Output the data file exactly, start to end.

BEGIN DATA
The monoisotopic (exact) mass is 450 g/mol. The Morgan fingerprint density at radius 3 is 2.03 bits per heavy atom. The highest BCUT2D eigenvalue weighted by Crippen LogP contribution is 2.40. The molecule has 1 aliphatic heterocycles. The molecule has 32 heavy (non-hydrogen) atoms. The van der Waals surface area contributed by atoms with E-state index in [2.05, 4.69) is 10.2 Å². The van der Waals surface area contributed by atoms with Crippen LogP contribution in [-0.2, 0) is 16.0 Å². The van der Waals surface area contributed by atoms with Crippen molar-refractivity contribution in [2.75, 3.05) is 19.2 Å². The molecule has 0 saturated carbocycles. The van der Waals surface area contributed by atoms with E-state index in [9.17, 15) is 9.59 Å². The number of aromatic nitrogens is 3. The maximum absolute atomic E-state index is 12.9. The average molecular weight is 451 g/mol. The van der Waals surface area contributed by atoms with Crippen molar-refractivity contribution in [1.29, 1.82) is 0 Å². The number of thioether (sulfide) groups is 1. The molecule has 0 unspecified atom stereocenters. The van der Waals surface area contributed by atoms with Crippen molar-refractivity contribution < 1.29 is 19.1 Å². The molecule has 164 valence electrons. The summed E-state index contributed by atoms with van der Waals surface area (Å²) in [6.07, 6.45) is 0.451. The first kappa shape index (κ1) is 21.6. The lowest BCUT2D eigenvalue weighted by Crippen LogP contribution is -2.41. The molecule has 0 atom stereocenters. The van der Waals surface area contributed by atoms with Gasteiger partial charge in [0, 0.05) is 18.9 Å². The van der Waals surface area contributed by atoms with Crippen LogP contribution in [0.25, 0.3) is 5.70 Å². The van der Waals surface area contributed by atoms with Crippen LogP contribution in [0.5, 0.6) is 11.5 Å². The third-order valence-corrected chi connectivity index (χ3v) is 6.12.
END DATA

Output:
The monoisotopic (exact) mass is 450 g/mol. The Morgan fingerprint density at radius 3 is 2.03 bits per heavy atom. The highest BCUT2D eigenvalue weighted by Crippen LogP contribution is 2.40. The molecule has 1 aliphatic heterocycles. The molecule has 32 heavy (non-hydrogen) atoms. The van der Waals surface area contributed by atoms with E-state index in [2.05, 4.69) is 10.2 Å². The van der Waals surface area contributed by atoms with Crippen LogP contribution in [-0.2, 0) is 16.0 Å². The van der Waals surface area contributed by atoms with Crippen molar-refractivity contribution in [2.75, 3.05) is 19.2 Å². The molecule has 0 saturated carbocycles. The van der Waals surface area contributed by atoms with E-state index in [9.17, 15) is 9.59 Å². The number of aromatic nitrogens is 3. The maximum absolute atomic E-state index is 12.9. The average molecular weight is 451 g/mol. The van der Waals surface area contributed by atoms with Crippen molar-refractivity contribution in [1.29, 1.82) is 0 Å². The number of thioether (sulfide) groups is 1. The molecule has 0 unspecified atom stereocenters. The van der Waals surface area contributed by atoms with Crippen molar-refractivity contribution < 1.29 is 19.1 Å². The molecule has 164 valence electrons. The summed E-state index contributed by atoms with van der Waals surface area (Å²) in [6.07, 6.45) is 0.451. The first kappa shape index (κ1) is 21.6. The lowest BCUT2D eigenvalue weighted by Crippen LogP contribution is -2.41. The molecule has 0 atom stereocenters. The van der Waals surface area contributed by atoms with Gasteiger partial charge in [0, 0.05) is 18.9 Å². The van der Waals surface area contributed by atoms with Crippen LogP contribution in [0.25, 0.3) is 5.70 Å². The van der Waals surface area contributed by atoms with Crippen LogP contribution in [0.5, 0.6) is 11.5 Å². The third-order valence-corrected chi connectivity index (χ3v) is 6.12.